State University Extension
Preserving Food Safely - 01600935
Canning can be a safe and economical way to preserve
quality food at home. Disregarding the value of your labor,
canning homegrown food may save you half the cost of buying
commercially canned food. Canning favorite and special
products to be enjoyed by family and friends is a fulfilling
experience and a source of pride for many people.
Many vegetables begin losing some of their vitamins
when harvested. Nearly half the vitamins may be lost within
a few days unless the fresh produce is cooled or preserved.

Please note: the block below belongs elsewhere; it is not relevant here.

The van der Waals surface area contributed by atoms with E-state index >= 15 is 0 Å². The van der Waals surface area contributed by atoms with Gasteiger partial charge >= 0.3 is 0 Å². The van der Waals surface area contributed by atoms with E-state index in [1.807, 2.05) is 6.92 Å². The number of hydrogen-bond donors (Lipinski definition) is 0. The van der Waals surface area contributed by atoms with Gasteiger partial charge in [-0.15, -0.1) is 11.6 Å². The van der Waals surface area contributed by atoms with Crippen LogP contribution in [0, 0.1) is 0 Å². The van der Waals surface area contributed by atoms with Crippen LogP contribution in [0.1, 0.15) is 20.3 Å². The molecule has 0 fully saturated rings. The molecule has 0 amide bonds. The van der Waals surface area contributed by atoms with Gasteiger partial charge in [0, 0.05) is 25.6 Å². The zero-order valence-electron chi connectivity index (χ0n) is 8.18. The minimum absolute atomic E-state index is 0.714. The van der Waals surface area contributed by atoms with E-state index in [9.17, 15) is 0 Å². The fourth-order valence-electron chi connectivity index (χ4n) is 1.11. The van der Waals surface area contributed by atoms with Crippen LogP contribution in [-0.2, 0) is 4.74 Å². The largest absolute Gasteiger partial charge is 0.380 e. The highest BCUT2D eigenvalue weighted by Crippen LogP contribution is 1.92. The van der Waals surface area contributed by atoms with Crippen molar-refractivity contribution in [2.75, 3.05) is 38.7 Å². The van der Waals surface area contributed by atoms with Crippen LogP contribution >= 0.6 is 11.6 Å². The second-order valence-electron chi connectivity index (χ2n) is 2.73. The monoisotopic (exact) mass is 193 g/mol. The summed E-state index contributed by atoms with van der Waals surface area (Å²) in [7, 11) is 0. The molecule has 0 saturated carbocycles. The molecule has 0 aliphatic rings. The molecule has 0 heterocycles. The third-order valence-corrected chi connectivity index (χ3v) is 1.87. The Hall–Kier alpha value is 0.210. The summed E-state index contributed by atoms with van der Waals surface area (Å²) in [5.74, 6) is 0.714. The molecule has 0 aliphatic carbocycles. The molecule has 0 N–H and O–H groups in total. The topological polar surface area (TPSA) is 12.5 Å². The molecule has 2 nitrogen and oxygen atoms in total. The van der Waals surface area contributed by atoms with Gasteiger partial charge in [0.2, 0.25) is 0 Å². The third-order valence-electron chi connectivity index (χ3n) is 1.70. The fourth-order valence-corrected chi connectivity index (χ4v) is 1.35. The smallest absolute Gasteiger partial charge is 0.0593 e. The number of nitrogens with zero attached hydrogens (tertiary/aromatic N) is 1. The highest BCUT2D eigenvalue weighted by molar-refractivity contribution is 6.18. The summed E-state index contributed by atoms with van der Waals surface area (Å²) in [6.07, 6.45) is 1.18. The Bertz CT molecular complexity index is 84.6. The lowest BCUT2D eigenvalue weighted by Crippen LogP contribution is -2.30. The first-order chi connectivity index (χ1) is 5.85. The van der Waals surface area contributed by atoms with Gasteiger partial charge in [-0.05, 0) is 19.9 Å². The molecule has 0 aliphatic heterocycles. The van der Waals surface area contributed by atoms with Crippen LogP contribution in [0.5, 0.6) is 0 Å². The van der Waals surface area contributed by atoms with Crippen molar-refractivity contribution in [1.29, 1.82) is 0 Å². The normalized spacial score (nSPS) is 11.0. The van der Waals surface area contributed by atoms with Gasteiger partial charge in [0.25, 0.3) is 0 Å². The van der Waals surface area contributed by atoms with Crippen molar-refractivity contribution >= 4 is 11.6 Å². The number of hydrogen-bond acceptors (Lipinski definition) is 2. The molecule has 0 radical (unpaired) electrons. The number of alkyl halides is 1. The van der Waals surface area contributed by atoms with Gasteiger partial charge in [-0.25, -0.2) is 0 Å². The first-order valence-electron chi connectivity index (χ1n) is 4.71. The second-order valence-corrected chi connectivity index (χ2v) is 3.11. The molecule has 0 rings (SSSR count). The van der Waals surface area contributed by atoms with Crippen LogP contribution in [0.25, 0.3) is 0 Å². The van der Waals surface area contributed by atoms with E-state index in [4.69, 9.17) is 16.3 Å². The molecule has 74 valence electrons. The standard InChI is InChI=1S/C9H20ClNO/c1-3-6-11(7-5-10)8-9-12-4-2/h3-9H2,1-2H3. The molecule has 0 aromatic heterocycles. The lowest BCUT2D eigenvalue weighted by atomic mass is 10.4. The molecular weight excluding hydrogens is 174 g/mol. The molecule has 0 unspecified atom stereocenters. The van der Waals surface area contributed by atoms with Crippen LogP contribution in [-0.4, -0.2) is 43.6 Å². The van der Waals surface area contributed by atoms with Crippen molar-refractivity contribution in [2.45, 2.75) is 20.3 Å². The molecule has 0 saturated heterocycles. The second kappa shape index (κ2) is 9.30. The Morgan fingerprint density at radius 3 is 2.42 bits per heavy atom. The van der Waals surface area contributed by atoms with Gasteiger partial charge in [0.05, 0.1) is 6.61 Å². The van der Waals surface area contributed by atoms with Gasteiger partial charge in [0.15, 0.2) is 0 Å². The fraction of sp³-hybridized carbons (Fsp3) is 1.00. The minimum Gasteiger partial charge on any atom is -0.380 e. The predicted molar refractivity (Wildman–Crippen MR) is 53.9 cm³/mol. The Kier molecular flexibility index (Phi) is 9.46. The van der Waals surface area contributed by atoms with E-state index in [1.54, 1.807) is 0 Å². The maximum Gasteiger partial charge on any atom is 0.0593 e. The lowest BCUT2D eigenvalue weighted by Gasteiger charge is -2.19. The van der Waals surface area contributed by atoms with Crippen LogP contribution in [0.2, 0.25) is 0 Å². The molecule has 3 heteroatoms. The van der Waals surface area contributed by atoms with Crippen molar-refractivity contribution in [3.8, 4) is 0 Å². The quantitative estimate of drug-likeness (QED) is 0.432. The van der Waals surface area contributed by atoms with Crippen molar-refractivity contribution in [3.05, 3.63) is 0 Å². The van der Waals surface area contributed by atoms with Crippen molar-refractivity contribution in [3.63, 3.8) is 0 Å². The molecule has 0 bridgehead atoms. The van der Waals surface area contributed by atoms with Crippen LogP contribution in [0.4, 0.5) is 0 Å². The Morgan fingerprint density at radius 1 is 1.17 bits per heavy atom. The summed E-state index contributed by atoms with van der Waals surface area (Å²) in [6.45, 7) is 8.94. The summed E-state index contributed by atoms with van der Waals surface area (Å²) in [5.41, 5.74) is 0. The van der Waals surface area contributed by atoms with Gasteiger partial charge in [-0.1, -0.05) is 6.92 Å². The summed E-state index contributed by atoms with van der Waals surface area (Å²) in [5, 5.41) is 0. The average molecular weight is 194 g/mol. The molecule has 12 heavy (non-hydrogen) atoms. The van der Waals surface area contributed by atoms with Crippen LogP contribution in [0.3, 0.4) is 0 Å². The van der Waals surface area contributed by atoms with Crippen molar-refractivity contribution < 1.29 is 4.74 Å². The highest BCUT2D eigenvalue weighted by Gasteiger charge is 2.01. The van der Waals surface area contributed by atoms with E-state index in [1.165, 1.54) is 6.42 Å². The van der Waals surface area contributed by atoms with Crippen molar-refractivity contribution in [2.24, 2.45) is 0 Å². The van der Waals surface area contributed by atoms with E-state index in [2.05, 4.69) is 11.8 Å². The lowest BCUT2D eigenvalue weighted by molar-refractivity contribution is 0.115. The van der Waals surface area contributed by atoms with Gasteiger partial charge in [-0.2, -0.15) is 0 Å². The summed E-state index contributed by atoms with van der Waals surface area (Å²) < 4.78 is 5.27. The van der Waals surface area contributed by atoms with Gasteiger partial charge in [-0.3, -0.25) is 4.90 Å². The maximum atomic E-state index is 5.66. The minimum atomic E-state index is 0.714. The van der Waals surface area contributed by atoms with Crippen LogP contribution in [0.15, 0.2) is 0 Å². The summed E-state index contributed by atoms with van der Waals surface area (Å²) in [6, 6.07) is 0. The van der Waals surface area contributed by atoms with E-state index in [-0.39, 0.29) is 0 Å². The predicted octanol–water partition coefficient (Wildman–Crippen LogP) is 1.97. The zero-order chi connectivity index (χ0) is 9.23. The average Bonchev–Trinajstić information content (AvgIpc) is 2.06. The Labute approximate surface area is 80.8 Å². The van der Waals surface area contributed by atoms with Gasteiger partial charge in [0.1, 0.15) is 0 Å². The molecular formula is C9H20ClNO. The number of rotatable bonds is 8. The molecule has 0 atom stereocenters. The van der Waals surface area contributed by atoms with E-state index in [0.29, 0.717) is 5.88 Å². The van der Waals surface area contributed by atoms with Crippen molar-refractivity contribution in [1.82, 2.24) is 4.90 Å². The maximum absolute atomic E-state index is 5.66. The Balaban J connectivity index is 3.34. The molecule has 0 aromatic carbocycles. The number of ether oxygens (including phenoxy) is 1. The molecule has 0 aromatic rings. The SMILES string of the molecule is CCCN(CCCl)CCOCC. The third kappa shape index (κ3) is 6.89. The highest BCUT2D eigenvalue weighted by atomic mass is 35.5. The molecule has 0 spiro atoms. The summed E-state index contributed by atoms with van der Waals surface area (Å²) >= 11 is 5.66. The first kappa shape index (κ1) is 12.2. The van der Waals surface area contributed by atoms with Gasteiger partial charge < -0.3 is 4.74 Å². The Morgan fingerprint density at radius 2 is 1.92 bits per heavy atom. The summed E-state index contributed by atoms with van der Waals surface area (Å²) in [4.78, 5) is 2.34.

Within 1 to 2 weeks, even refrigerated produce loses half or
more of some of its vitamins. The heating process during
canning destroys from one-third to one-half of vitamins A
and C, thiamin and riboflavin. Once canned, additional
losses of these sensitive vitamins are from 5 to 20 percent
each year. The amounts of other vitamins, however, are only
slightly lower in canned compared with fresh food. If
vegetables are handled properly and canned promptly after
harvest, they can be more nutritious than fresh produce sold
in local stores.
The advantages of home canning are lost when you start
with poor quality fresh foods; when jars fail to seal
properly; when food spoils; and when flavors, texture,
color and nutrients deteriorate during prolonged storage.